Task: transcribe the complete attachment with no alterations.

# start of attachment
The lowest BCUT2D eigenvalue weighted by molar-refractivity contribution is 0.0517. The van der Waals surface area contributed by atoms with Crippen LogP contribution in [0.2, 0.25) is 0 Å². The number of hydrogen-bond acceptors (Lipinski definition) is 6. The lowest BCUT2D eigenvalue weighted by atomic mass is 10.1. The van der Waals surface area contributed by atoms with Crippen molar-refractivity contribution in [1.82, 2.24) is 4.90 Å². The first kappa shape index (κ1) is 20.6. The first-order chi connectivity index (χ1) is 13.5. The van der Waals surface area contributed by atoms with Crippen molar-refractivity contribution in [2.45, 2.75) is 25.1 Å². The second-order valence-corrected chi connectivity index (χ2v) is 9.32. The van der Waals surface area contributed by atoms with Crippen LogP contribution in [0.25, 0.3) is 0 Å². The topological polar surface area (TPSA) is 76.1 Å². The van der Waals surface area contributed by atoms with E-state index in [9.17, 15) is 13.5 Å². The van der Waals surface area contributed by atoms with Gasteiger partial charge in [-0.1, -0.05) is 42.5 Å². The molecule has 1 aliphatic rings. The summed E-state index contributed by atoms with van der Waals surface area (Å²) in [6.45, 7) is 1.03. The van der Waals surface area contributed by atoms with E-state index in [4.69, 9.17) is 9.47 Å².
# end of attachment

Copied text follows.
The lowest BCUT2D eigenvalue weighted by molar-refractivity contribution is 0.0517. The van der Waals surface area contributed by atoms with Crippen LogP contribution in [0.2, 0.25) is 0 Å². The number of hydrogen-bond acceptors (Lipinski definition) is 6. The lowest BCUT2D eigenvalue weighted by atomic mass is 10.1. The van der Waals surface area contributed by atoms with Crippen molar-refractivity contribution in [1.82, 2.24) is 4.90 Å². The first kappa shape index (κ1) is 20.6. The first-order chi connectivity index (χ1) is 13.5. The van der Waals surface area contributed by atoms with Crippen molar-refractivity contribution in [2.45, 2.75) is 25.1 Å². The second-order valence-corrected chi connectivity index (χ2v) is 9.32. The van der Waals surface area contributed by atoms with Crippen LogP contribution in [0.25, 0.3) is 0 Å². The topological polar surface area (TPSA) is 76.1 Å². The van der Waals surface area contributed by atoms with E-state index in [9.17, 15) is 13.5 Å². The van der Waals surface area contributed by atoms with Gasteiger partial charge in [-0.1, -0.05) is 42.5 Å². The molecule has 1 aliphatic rings. The summed E-state index contributed by atoms with van der Waals surface area (Å²) in [6.45, 7) is 1.03. The van der Waals surface area contributed by atoms with E-state index in [4.69, 9.17) is 9.47 Å².